Breach of Contract in Thailand

Contracts are important tools to protect the interests of businesses and individuals. When a contract is breached it can lead to severe consequences.

Understanding the legal framework, types of breaches and available remedies is crucial to ensuring fairness and accountability in business relationships. Alternative dispute resolution methods such as mediation and arbitration are often faster and less expensive than litigation.


Although it is not very common, contract disputes do occasionally see the inside of Thai courts. This usually happens after all of the informal methods like a demand letter or an arbitration dispute resolution have failed to resolve the matter.

The Civil and Commercial Code of Thailand sets out a legal framework for enforcing contracts. Remedies available to non-breaching parties include:

Damages – this is a monetary award designed to compensate the non-breaching party for losses incurred as a result of the breach. The type of damages awarded depends on the nature of the breach.

Specific Performance – this involves a court order ordering the breaching party to fulfill their contractual obligations as originally agreed. This remedy is usually granted when monetary damages are not sufficient.

Cancellation/Recission – in certain circumstances the non-breaching party can cancel or rescind the contract, relieving them of their obligation to perform. This is often available when there is a fundamental breach of the contract.

Specific Performance

Specific performance is a legal remedy that obligates the breaching party to fulfill their contractual duties as originally agreed upon. This remedy can result when monetary compensation would not adequately remedy the breach.

The law of Thailand outlines various remedies for breach of contract, including damages and specific performance. However, individuals may also wish to explore alternative dispute resolution methods, such as mediation or arbitration.

Non-Disclosure Agreements (NDA) are legal contracts that protect sensitive information, such as customer lists or proprietary data, from disclosure or use without the disclosing party’s consent. NDAs are generally enforceable in Thailand if they are fair, reasonable, and do not conflict with public policy or good morals.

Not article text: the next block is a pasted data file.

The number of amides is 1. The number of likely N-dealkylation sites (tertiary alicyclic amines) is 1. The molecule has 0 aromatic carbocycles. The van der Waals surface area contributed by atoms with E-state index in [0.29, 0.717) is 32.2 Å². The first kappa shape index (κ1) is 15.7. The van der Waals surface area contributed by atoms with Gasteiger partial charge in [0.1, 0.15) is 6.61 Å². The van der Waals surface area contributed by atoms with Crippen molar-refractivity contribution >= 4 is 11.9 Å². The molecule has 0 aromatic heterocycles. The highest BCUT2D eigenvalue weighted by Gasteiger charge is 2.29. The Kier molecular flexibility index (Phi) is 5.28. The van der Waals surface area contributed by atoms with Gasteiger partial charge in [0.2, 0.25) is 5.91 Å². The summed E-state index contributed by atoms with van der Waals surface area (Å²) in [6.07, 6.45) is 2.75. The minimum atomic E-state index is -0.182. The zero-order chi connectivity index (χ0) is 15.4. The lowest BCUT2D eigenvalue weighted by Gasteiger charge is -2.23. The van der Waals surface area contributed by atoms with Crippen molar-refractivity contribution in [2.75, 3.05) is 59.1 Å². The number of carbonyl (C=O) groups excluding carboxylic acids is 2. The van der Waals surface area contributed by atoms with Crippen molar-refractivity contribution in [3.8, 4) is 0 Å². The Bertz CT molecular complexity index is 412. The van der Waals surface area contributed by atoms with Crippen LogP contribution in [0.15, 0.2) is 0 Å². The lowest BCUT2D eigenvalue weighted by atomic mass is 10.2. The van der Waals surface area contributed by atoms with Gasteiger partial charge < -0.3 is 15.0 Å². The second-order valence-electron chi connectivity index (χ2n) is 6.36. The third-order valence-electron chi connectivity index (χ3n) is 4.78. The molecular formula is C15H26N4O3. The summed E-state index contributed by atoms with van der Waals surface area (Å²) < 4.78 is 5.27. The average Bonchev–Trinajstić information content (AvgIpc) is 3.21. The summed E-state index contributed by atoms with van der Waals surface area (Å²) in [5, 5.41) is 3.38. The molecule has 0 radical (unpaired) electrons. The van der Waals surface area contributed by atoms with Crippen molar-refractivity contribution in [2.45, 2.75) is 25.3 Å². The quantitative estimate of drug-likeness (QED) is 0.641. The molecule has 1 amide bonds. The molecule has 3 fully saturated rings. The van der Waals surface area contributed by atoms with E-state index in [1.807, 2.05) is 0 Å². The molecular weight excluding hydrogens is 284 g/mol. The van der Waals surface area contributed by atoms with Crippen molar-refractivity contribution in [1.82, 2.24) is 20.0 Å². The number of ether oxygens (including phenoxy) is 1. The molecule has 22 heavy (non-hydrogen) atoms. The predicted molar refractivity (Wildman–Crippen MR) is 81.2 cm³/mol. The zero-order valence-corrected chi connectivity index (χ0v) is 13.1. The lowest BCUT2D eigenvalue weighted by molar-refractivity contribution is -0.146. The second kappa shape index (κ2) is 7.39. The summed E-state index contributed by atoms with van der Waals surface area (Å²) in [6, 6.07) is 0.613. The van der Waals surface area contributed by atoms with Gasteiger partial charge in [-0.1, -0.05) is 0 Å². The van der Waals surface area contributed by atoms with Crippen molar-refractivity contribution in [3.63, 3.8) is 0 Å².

Disputes over NDAs can arise for a number of reasons, including misunderstandings and ambiguities in the language used. Additionally, NDAs can be subject to different enforcement regimes depending on the jurisdiction and dispute resolution methods stipulated in the contract. Ultimately, it is important for individuals and businesses to understand the legal framework surrounding contracts, breaches, and remedies in order to ensure that their business relationships are protected.


Our English speaking business lawyers in Thailand have a great deal of experience dealing with both local and international breach of contract cases. These cases can range from debt collection cases on property leases or loan contracts to disputes between businesses on the supply of goods or services.

Generally, the main remedy for breach of contract is damages, which are monetary awards meant to compensate a party for losses incurred due to the breach. Another option is specific performance, which involves a court order requiring the breaching party to fulfill their contractual obligations.

NDAs, or Non-Disclosure Agreements, are important contracts that help protect sensitive information like customer lists or intellectual property from being shared without consent. Although Thai law doesn’t have explicit legislation on NDAs, courts will typically respect their terms if they are fair and reasonable and don’t conflict with public policy or good morals. However, sometimes a NDA may be broken and rescission is necessary.

Concurrent Liability

In some cases, a breach of contract will also constitute a tort. While most lawyers will try to resolve disputes involving contractual breaches through informal methods such as a demand letter or arbitration, legal action in Thailand courts does occasionally become necessary.

In these situations, concurrent liability can result in both a tort and a breach of contract being brought against a party. As noted in Henderson, however, concurrent contract-tort duty is not an automatic consequence of legal taxonomy: there are principled justifications for so defining the breadth of legal categories that happen to overlap on particular facts. That, in turn, makes it difficult to rely on arguments such as instrumental need for extended limitation periods or the apparent success of other jurisdictions embracing concurrent claims.

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